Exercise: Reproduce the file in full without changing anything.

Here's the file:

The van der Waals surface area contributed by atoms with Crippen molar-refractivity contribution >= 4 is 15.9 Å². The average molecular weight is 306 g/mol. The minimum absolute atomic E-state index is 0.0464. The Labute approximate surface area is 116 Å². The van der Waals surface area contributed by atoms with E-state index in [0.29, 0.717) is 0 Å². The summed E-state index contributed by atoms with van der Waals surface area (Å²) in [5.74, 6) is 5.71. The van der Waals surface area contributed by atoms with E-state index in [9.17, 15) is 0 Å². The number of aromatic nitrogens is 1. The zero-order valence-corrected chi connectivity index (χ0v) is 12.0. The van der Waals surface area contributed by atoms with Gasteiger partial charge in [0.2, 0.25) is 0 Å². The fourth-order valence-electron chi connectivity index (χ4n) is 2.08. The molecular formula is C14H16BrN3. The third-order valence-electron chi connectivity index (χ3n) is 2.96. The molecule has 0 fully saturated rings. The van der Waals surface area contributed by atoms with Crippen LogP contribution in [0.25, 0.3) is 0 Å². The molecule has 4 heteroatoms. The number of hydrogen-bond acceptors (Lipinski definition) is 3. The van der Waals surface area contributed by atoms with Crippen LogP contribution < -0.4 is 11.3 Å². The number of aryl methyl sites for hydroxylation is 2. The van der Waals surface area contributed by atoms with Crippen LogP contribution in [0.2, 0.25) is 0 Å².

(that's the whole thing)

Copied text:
The van der Waals surface area contributed by atoms with Crippen molar-refractivity contribution >= 4 is 15.9 Å². The average molecular weight is 306 g/mol. The minimum absolute atomic E-state index is 0.0464. The Labute approximate surface area is 116 Å². The van der Waals surface area contributed by atoms with E-state index in [0.29, 0.717) is 0 Å². The summed E-state index contributed by atoms with van der Waals surface area (Å²) in [5.74, 6) is 5.71. The van der Waals surface area contributed by atoms with E-state index in [9.17, 15) is 0 Å². The number of aromatic nitrogens is 1. The zero-order valence-corrected chi connectivity index (χ0v) is 12.0. The van der Waals surface area contributed by atoms with Gasteiger partial charge in [0.2, 0.25) is 0 Å². The fourth-order valence-electron chi connectivity index (χ4n) is 2.08. The molecular formula is C14H16BrN3. The third-order valence-electron chi connectivity index (χ3n) is 2.96. The molecule has 0 fully saturated rings. The van der Waals surface area contributed by atoms with Crippen LogP contribution in [0.25, 0.3) is 0 Å². The molecule has 4 heteroatoms. The number of hydrogen-bond acceptors (Lipinski definition) is 3. The van der Waals surface area contributed by atoms with Crippen LogP contribution < -0.4 is 11.3 Å². The number of aryl methyl sites for hydroxylation is 2. The van der Waals surface area contributed by atoms with Crippen LogP contribution in [0.2, 0.25) is 0 Å².